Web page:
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Moving Forward

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John Rothwell | The Collegiate

Growing up, I didn’t really have a problem making friends. At least not for the first 16 years.

My circle of friends in high school pretty much consisted of people I met in elementary school, with the exception of a few people from middle school. In elementary school, practically everyone is your friend, so I had no trouble there. Middle school was a little different, but I was always happy with the amount of friends I had and I genuinely liked each and every one at the time. Even into high school, my freshman and sophomore year, I didn’t have any issues. I had a core group at that point and felt like I had a good thing going. I thought I wouldn’t have a problem through the rest of high school.

Do I regret not becoming better friends with people? Sure.

There were definitely a few people where we were nice to each other whenever we were at a party together, or saw each other at a sporting event, but it was just a mutual kindness towards one another, nothing more. Maybe I should’ve tried to become friends with them, but that’s in the past.

Depression can be a very hard concept to grasp. It can develop from one specific event, a culmination of smaller ones, or no specific event or experience. Most times, it slowly creeps up and seems like a sickness you can’t cure. It may cause you to think that it’s something that you can’t get rid of.

When I began my junior year, it seemed like my friends started changing their personalities. One of my friends who had always been a nice, but quiet and awkward kid growing up, suddenly was running for class president. My best friend, the guy who’d been the closest to me since fifth grade, began to advance his social status, hanging out with me less.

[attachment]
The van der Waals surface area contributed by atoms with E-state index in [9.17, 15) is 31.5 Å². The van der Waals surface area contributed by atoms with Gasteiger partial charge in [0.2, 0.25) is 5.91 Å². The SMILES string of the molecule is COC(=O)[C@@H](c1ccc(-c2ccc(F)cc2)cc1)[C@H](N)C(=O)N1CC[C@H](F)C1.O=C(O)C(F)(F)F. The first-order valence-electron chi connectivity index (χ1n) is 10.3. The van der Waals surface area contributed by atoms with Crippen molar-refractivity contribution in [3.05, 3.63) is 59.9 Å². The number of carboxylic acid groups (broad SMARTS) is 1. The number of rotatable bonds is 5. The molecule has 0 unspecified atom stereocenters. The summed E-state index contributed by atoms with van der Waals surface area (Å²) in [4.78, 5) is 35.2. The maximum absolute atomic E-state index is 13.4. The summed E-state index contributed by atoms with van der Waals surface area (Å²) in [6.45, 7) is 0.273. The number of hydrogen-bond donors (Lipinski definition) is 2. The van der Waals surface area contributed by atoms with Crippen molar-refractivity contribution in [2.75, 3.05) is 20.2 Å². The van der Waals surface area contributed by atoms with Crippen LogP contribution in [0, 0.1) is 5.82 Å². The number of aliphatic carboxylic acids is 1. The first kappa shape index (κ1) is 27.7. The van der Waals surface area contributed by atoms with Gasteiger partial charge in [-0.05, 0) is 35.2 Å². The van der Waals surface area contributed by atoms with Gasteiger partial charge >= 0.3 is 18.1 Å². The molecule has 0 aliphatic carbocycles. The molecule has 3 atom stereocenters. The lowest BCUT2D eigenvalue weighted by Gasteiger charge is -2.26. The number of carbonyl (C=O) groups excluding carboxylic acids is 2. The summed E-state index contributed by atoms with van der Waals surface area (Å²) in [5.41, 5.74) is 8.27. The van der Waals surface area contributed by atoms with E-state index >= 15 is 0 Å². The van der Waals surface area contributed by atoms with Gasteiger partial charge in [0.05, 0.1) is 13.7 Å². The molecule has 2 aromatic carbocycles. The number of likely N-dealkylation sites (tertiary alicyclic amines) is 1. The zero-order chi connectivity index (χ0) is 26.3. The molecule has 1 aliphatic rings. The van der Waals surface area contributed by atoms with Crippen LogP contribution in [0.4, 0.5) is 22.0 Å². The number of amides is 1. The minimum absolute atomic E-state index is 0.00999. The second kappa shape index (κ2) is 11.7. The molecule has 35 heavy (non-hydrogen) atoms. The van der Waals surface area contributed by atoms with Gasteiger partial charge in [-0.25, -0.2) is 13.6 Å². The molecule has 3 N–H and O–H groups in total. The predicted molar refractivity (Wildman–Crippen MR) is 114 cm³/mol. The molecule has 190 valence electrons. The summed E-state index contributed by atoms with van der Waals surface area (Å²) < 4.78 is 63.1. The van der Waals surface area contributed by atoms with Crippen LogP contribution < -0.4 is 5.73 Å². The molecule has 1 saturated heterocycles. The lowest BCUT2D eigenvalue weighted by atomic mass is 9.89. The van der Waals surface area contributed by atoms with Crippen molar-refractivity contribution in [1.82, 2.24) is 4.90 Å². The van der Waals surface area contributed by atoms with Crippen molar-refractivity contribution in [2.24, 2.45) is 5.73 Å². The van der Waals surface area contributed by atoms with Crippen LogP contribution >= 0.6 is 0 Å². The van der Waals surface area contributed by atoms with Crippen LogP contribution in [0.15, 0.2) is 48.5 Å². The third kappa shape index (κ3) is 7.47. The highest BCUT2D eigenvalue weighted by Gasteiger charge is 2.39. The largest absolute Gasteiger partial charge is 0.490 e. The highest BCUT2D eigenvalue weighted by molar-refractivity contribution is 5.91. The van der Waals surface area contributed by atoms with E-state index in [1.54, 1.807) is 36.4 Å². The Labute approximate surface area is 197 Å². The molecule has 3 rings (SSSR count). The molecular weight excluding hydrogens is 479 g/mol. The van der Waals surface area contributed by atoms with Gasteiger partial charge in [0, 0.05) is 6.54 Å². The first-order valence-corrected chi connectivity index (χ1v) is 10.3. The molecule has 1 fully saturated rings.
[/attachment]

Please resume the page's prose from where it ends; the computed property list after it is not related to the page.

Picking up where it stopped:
The fall of 2013 began the development of my depression that I still struggle with at times. It was a time in my life when I was experiencing a lot of change that I didn’t necessarily want, or expect.

When I entered my junior year, I had thought that I would be farther along in life. I thought I would’ve had at least had one relationship and that my fear of talking to girls about more than casual conversation would have been long gone. My expectations were that I would’ve improved my social status at school.

During my first two years as a high school student, I thought of myself as a somewhat popular kid. I was good at sports, I had a decent amount of friends that were cool and were considered part of the popular crowd, or at least somewhat popular, and I thought that I would’ve continued to develop my social status like them. I thought that I would’ve had better grades at that point and could tell my friends my true GPA without feeling like I was inferior to them. But sadly, I had not lived up to my own expectations, and being very self-critical, I believe that this is when I started to become depressed.